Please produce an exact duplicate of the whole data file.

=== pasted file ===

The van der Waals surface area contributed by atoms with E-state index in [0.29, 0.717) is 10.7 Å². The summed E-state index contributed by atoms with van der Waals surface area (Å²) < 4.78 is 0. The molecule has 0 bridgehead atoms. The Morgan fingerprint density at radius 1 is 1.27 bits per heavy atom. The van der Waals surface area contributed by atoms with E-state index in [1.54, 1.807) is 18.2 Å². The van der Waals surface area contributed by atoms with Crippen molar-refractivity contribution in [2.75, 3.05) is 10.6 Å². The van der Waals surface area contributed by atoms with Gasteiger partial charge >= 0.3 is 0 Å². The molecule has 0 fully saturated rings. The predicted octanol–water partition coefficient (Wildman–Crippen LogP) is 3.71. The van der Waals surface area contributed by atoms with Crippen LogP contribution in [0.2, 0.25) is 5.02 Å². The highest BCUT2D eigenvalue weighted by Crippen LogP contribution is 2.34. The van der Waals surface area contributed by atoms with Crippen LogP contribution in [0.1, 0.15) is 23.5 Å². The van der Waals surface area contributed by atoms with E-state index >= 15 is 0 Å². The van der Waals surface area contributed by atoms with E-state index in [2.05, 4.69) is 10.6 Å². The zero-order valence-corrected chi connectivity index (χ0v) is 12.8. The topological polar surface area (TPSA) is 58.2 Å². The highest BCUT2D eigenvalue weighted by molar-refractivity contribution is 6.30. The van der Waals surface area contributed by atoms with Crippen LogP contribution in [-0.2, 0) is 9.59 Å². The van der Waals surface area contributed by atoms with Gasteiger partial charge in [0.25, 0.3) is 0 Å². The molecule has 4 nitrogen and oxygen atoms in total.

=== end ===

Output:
The van der Waals surface area contributed by atoms with E-state index in [0.29, 0.717) is 10.7 Å². The summed E-state index contributed by atoms with van der Waals surface area (Å²) < 4.78 is 0. The molecule has 0 bridgehead atoms. The Morgan fingerprint density at radius 1 is 1.27 bits per heavy atom. The van der Waals surface area contributed by atoms with E-state index in [1.54, 1.807) is 18.2 Å². The van der Waals surface area contributed by atoms with Crippen molar-refractivity contribution in [2.75, 3.05) is 10.6 Å². The van der Waals surface area contributed by atoms with Gasteiger partial charge >= 0.3 is 0 Å². The molecule has 0 fully saturated rings. The predicted octanol–water partition coefficient (Wildman–Crippen LogP) is 3.71. The van der Waals surface area contributed by atoms with Crippen LogP contribution in [0.2, 0.25) is 5.02 Å². The highest BCUT2D eigenvalue weighted by Crippen LogP contribution is 2.34. The van der Waals surface area contributed by atoms with Crippen LogP contribution in [0.1, 0.15) is 23.5 Å². The van der Waals surface area contributed by atoms with E-state index >= 15 is 0 Å². The van der Waals surface area contributed by atoms with E-state index in [2.05, 4.69) is 10.6 Å². The zero-order valence-corrected chi connectivity index (χ0v) is 12.8. The topological polar surface area (TPSA) is 58.2 Å². The highest BCUT2D eigenvalue weighted by molar-refractivity contribution is 6.30. The van der Waals surface area contributed by atoms with Crippen LogP contribution in [-0.2, 0) is 9.59 Å². The van der Waals surface area contributed by atoms with Gasteiger partial charge in [0.25, 0.3) is 0 Å². The molecule has 4 nitrogen and oxygen atoms in total.